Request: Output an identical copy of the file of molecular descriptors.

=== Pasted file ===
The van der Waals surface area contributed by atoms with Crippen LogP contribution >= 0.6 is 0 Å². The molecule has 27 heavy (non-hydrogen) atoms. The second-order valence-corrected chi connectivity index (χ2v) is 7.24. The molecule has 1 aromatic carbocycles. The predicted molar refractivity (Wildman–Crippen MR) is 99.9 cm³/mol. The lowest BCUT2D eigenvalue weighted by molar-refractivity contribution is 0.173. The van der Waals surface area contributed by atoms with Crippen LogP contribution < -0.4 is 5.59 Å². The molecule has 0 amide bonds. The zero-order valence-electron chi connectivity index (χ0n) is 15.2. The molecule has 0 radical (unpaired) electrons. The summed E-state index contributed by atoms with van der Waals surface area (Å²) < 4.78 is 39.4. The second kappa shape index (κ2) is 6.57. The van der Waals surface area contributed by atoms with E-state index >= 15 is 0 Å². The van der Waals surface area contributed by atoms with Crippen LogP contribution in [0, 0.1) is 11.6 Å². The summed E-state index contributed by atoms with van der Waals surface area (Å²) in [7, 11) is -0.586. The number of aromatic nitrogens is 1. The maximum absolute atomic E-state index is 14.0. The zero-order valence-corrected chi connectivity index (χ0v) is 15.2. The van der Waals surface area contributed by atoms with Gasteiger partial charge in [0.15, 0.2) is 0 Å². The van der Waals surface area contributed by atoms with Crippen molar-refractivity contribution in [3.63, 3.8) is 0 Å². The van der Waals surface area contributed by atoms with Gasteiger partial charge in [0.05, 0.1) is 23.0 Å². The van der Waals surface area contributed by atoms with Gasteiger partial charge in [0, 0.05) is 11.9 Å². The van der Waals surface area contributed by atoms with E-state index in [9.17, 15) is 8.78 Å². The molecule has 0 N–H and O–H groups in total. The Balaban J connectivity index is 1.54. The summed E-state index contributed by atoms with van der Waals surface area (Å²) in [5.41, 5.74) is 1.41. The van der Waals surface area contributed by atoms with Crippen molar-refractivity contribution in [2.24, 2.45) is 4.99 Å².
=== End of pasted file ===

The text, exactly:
The van der Waals surface area contributed by atoms with Crippen LogP contribution >= 0.6 is 0 Å². The molecule has 27 heavy (non-hydrogen) atoms. The second-order valence-corrected chi connectivity index (χ2v) is 7.24. The molecule has 1 aromatic carbocycles. The predicted molar refractivity (Wildman–Crippen MR) is 99.9 cm³/mol. The lowest BCUT2D eigenvalue weighted by molar-refractivity contribution is 0.173. The van der Waals surface area contributed by atoms with Crippen LogP contribution < -0.4 is 5.59 Å². The molecule has 0 amide bonds. The zero-order valence-electron chi connectivity index (χ0n) is 15.2. The molecule has 0 radical (unpaired) electrons. The summed E-state index contributed by atoms with van der Waals surface area (Å²) < 4.78 is 39.4. The second kappa shape index (κ2) is 6.57. The van der Waals surface area contributed by atoms with E-state index >= 15 is 0 Å². The van der Waals surface area contributed by atoms with Crippen LogP contribution in [0, 0.1) is 11.6 Å². The summed E-state index contributed by atoms with van der Waals surface area (Å²) in [7, 11) is -0.586. The number of aromatic nitrogens is 1. The maximum absolute atomic E-state index is 14.0. The zero-order valence-corrected chi connectivity index (χ0v) is 15.2. The van der Waals surface area contributed by atoms with Gasteiger partial charge in [0.15, 0.2) is 0 Å². The van der Waals surface area contributed by atoms with Crippen molar-refractivity contribution in [3.63, 3.8) is 0 Å². The van der Waals surface area contributed by atoms with Gasteiger partial charge in [0.05, 0.1) is 23.0 Å². The van der Waals surface area contributed by atoms with Gasteiger partial charge in [0, 0.05) is 11.9 Å². The van der Waals surface area contributed by atoms with E-state index in [9.17, 15) is 8.78 Å². The molecule has 0 N–H and O–H groups in total. The Balaban J connectivity index is 1.54. The summed E-state index contributed by atoms with van der Waals surface area (Å²) in [5.41, 5.74) is 1.41. The van der Waals surface area contributed by atoms with Crippen molar-refractivity contribution in [2.24, 2.45) is 4.99 Å².